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She Is Co-Producer of the Industry’s Largest Festival

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Image credit: Emerald Cup

Taylor Blake hails from what is considered to be the “First Family of the Emerald Triangle” and co-produces the most recognized cannabis festival in the industry: The Emerald Cup, founded by her father, Tim Blake, a famous cultivator and cannabis advocate. The Cup just celebrated its 15th year with the largest attendance ever, who gathered at least in part to honor Willie Nelson with the lifetime achievement award that will now be known as the “Willie Nelson Award.”

After completing a bachelor’s degree in psychology from the University of California, Santa Cruz, she now hosts the “Academy Award” of cannabis by her father’s side. Taylor has grown up surrounded by this industry in a way that many would never get the chance to experience. Here is here story.

Image credit: Emerald Cup

What brought you into the cannabis industry?

I would like to think that I was born into the cannabis industry. My father, Tim Blake, has been involved with cannabis since the 1970’s so I was involved in the industry before I even knew what that really meant. When my parents divorced, my mom decided that she wanted to remove me and my sister from being around cannabis, so she moved us from California to Washington.

Interestingly enough, when I moved back to California in my early twenties I was immediately drawn back to my roots. That was the year that I grew my first sun-grown cannabis crop with my dad and attended my first Emerald Cup. After seeing first hand how much hard work goes into sun-grown cultivation and then the joy of celebration during The Emerald Cup, I was hooked. At that time, the event was just a small community of like-minded individuals getting together but it felt so impactful to everyone who attended. I went on to get my degree from UC Santa Cruz, all while still working part time with cannabis and The Emerald Cup. After graduating in 2012, I felt drawn into working full-time with the event as it was expanding exponentially year by year. One of the most special and unique elements of our event is its rich historical significance in the cannabis community of Northern California.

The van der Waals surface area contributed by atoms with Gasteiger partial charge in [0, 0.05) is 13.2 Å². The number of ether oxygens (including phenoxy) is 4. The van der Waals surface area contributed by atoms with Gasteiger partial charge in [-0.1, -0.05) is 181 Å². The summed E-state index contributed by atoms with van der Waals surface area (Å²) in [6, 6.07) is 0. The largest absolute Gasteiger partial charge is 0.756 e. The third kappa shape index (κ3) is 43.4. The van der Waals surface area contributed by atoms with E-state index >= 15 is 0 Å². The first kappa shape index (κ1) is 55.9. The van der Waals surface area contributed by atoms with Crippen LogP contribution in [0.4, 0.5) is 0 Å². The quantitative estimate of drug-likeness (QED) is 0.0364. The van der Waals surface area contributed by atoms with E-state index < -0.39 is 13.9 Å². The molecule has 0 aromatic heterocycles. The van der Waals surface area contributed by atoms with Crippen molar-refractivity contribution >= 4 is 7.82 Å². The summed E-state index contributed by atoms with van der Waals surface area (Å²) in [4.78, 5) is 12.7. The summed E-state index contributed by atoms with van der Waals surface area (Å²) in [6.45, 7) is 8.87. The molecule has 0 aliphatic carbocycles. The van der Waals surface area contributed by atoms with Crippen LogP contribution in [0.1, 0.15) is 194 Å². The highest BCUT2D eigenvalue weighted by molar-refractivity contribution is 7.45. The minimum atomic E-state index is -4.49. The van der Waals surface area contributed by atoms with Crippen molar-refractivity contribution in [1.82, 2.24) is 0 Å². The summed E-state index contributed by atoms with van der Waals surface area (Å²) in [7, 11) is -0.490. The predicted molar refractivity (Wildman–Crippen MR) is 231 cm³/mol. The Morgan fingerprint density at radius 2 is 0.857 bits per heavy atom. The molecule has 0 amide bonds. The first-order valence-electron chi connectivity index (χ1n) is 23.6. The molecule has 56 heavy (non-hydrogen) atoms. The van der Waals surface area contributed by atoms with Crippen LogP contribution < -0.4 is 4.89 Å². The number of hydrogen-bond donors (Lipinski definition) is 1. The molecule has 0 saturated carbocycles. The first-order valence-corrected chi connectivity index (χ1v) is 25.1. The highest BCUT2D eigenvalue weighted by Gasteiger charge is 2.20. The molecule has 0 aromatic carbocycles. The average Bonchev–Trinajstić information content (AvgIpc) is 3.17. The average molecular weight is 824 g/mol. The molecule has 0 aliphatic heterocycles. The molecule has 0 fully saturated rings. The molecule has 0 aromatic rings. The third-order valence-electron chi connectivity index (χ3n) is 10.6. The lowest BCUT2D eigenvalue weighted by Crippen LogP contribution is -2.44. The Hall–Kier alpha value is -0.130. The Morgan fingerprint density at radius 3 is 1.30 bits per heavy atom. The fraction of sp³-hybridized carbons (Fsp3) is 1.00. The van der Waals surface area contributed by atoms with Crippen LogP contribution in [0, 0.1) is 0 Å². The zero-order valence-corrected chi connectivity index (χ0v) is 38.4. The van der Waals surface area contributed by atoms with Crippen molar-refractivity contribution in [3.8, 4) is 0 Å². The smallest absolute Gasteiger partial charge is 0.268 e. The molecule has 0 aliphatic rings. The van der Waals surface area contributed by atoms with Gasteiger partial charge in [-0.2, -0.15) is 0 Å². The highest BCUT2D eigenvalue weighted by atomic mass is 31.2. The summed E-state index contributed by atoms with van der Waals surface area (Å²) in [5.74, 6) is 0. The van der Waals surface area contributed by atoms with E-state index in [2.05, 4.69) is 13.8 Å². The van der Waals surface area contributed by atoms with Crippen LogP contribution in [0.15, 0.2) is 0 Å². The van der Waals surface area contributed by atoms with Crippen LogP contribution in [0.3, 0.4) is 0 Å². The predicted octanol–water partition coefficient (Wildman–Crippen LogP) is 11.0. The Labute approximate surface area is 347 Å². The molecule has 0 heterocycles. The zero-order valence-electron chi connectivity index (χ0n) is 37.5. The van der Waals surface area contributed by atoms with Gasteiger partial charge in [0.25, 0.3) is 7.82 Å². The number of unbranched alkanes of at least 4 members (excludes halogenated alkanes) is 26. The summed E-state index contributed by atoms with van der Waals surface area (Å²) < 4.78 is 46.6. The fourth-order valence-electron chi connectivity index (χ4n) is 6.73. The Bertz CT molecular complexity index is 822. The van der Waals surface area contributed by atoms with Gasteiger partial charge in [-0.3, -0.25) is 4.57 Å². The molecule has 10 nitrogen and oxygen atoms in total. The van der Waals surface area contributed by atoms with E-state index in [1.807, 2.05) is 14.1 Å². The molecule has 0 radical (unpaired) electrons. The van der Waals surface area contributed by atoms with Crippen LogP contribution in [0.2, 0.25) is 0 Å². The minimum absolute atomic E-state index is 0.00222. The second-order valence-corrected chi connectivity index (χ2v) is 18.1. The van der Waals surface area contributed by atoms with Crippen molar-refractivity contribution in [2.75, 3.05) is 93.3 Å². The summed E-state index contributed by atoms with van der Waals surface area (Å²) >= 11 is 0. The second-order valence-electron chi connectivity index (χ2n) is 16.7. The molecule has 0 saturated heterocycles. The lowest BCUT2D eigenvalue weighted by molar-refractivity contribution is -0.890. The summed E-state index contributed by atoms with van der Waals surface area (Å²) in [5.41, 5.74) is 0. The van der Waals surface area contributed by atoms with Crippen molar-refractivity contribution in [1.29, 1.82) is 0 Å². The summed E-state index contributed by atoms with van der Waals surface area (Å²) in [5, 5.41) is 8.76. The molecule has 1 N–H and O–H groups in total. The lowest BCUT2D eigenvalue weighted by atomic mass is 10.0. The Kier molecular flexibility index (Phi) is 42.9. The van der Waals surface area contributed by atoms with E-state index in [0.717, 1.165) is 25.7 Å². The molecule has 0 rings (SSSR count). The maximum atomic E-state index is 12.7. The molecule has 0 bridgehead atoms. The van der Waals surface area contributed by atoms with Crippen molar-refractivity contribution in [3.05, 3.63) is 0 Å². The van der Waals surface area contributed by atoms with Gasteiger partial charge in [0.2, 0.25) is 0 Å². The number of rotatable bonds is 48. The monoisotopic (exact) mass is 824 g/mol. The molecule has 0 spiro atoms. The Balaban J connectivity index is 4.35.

What obstacles and challenges have you experienced in operating within this industry?

I would say one of the largest obstacles has been the historically negative stigma surrounding cannabis. Specifically when it comes to The Emerald Cup’s long history (this will be our 15th annual event) taking place in California, we have worked through quite a bite of negative stigma over the years. It has been difficult at times to get people outside the industry to take us seriously.

It has also been challenging to stand firm over the years on some of the morals of the cup. The event has always been about sun-grown organic cannabis and celebrating small farmers in California. We have always tried to cultivate a unique experience for our attendees where they know they can find organic food vendors, clothing, nutrients and, most importantly, cannabis. That has meant that we have had to say no to companies participating in the cup that do not fall in line with that experience. At times it has been difficult.

Banking has been one of the unified struggles for mostly everyone in the cannabis industry and we are no different. Even though we technically are not selling any cannabis products, we have had banks turn us down, we have had issues with every online payment system we have used, and in the past we were forced to be a cash based business.

To Read The Rest Of This Article By Cynthia Salarizadeh on Green Entrepreneur

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Published: January 21, 2019

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